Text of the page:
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  1. #1
    Former M&S Editor Steve's Avatar
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    Default New - High Intensity Training Versus Volume Training

    High Intensity Training Versus Volume Training

    http://www.muscleandstrength.com/art...-training.html

    So given the information above, is one of these routines better than the other? The right answer is that "it depends," and that's not a cop-out answer. First of all, it depends in part, on your body type. Ectomorphs tend to respond better to VT better than HIT. Ectomorphs are thin, light-framed and sometimes have long limbs. For these guys, it takes longer to gain muscle than for your average mesomorph, who usually has a more rectangular frame with more muscle mass. A lot of ectomorphs really need the longer workouts and higher reps to stimulate muscle growth. Conversely, for most mesomorphs, a HIT routine is usually going to result in greater gains.
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    Trusted Advisor Doug's Avatar
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    Great article, and I agree 100% with the following from the article

    "It's also important to note that the key to long-term gains in bodybuilding is remembering that no single routine will consistently work for anyone. Once the muscles become accustomed to a routine, it's time to mix things up and try something new. So if you've done a 12-week cycle of VT, you could switch it up with a HIT cycle or vice versa. The bottom line is that both of these routines come up winners - it's what you make of either one of them that's going to make the difference".
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  3. #3
    M&S Elite Member Kristian's Avatar
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    Great article, the HIT seems basically the same as NLP training, is there any difference really?
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  4. #4
    Muscle & Strength Boss Damien's Avatar
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    Good read
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  5. #5
    Former M&S Editor Steve's Avatar
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    Quote Originally Posted by Kristian View Post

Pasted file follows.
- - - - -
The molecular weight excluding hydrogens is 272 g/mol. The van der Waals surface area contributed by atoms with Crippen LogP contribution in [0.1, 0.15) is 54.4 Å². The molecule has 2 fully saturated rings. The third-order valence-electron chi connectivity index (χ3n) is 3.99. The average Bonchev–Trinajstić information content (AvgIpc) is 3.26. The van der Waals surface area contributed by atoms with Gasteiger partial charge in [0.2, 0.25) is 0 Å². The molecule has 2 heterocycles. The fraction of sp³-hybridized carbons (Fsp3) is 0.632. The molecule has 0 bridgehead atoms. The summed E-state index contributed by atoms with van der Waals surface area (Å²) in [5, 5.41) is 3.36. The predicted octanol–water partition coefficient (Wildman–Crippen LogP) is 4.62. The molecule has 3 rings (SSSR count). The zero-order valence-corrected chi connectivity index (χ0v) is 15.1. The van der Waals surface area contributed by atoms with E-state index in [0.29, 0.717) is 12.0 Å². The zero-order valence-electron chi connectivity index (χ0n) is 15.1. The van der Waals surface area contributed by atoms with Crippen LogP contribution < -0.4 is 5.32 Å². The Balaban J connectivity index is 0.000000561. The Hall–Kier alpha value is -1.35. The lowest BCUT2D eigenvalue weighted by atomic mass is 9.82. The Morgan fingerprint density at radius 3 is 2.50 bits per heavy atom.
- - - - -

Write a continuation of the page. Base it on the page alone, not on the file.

Great article, the HIT seems basically the same as NLP training, is there any difference really?
    HIT is generally one set to failure per exercise, starting at 3 times per week and progressing to twice (or less) per week as you get stronger. I am referencing Dr. Darden's approach, which is fairly standard.

    Heavy Duty took HIT and reduced the number of exercises and training frequency while focusing more on post-fatigue intensity techniques.

    Non-linear progression is a flip-flopping of any two training approaches (sometimes 3), and in general will have you lifting heavy on week 1, and lighter with more intensity on week 2. These intensity workouts could resemble anything from Dorian Yates' approach to HIT to Heavy Duty.
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  6. #6
    Support the Troops HDJoe's Avatar
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    nice article
    side note: is there a way to get these articles in a printable option, w/out pic's and such? I know other websites have that option.
    As iron sharpens iron, so one man sharpens another...Proverbs 27:17
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  7. #7
    Former M&S Editor Steve's Avatar
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    Quote Originally Posted by HDJoe View Post
    nice article
    side note: is there a way to get these articles in a printable option, w/out pic's and such? I know other websites have that option.
    That's a very good question. I'll ask Damien.
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  8. #8
    M&S Elite Member Kristian's Avatar
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    Quote Originally Posted by Steve View Post
    HIT is generally one set to failure per exercise, starting at 3 times per week and progressing to twice (or less) per week as you get stronger. I am referencing Dr. Darden's approach, which is fairly standard.

    Heavy Duty took HIT and reduced the number of exercises and training frequency while focusing more on post-fatigue intensity techniques.

    Non-linear progression is a flip-flopping of any two training approaches (sometimes 3), and in general will have you lifting heavy on week 1, and lighter with more intensity on week 2. These intensity workouts could resemble anything from Dorian Yates' approach to HIT to Heavy Duty.
    Oh alright, these all seem like such good approaches for me to try, thanks.
    Always put in 110% in everything you do so that when someone else shows up with 100%, you still got 10% on them.-Chidi Ekebere